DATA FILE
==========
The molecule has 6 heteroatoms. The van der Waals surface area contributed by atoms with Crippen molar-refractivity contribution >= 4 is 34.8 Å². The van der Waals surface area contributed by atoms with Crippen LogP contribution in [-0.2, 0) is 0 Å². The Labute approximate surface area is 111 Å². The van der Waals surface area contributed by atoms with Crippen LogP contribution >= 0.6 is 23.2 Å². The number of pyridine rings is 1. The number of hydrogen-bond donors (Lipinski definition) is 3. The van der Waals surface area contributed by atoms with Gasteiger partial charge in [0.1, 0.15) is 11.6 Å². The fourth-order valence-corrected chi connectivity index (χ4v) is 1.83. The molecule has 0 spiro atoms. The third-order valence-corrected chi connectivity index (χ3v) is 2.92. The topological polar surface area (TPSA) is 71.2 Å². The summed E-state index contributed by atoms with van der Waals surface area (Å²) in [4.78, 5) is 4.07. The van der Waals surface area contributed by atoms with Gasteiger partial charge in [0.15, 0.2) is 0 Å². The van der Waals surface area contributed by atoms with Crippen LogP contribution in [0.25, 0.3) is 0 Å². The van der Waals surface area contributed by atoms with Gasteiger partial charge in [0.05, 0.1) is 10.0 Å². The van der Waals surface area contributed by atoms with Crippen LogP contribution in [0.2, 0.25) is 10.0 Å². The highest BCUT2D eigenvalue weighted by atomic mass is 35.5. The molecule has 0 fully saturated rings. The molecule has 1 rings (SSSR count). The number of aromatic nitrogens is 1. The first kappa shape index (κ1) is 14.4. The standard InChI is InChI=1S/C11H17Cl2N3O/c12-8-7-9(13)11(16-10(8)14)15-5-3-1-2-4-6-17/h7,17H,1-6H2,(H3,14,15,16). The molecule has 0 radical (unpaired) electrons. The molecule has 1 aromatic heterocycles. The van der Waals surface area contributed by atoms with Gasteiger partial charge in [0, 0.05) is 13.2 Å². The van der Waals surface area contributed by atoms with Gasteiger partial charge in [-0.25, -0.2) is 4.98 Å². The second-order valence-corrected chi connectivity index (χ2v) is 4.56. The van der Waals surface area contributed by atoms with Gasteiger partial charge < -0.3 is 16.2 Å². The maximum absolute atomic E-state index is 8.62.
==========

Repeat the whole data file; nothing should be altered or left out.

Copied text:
The molecule has 6 heteroatoms. The van der Waals surface area contributed by atoms with Crippen molar-refractivity contribution >= 4 is 34.8 Å². The van der Waals surface area contributed by atoms with Crippen LogP contribution in [-0.2, 0) is 0 Å². The Labute approximate surface area is 111 Å². The van der Waals surface area contributed by atoms with Crippen LogP contribution >= 0.6 is 23.2 Å². The number of pyridine rings is 1. The number of hydrogen-bond donors (Lipinski definition) is 3. The van der Waals surface area contributed by atoms with Gasteiger partial charge in [0.1, 0.15) is 11.6 Å². The fourth-order valence-corrected chi connectivity index (χ4v) is 1.83. The molecule has 0 spiro atoms. The third-order valence-corrected chi connectivity index (χ3v) is 2.92. The topological polar surface area (TPSA) is 71.2 Å². The summed E-state index contributed by atoms with van der Waals surface area (Å²) in [4.78, 5) is 4.07. The van der Waals surface area contributed by atoms with Gasteiger partial charge in [0.15, 0.2) is 0 Å². The van der Waals surface area contributed by atoms with Crippen LogP contribution in [0.25, 0.3) is 0 Å². The van der Waals surface area contributed by atoms with Gasteiger partial charge in [0.05, 0.1) is 10.0 Å². The van der Waals surface area contributed by atoms with Crippen LogP contribution in [0.2, 0.25) is 10.0 Å². The highest BCUT2D eigenvalue weighted by atomic mass is 35.5. The molecule has 0 fully saturated rings. The molecule has 1 rings (SSSR count). The number of aromatic nitrogens is 1. The first kappa shape index (κ1) is 14.4. The standard InChI is InChI=1S/C11H17Cl2N3O/c12-8-7-9(13)11(16-10(8)14)15-5-3-1-2-4-6-17/h7,17H,1-6H2,(H3,14,15,16). The molecule has 0 radical (unpaired) electrons. The molecule has 1 aromatic heterocycles. The van der Waals surface area contributed by atoms with Gasteiger partial charge in [0, 0.05) is 13.2 Å². The van der Waals surface area contributed by atoms with Gasteiger partial charge in [-0.25, -0.2) is 4.98 Å². The second-order valence-corrected chi connectivity index (χ2v) is 4.56. The van der Waals surface area contributed by atoms with Gasteiger partial charge < -0.3 is 16.2 Å². The maximum absolute atomic E-state index is 8.62.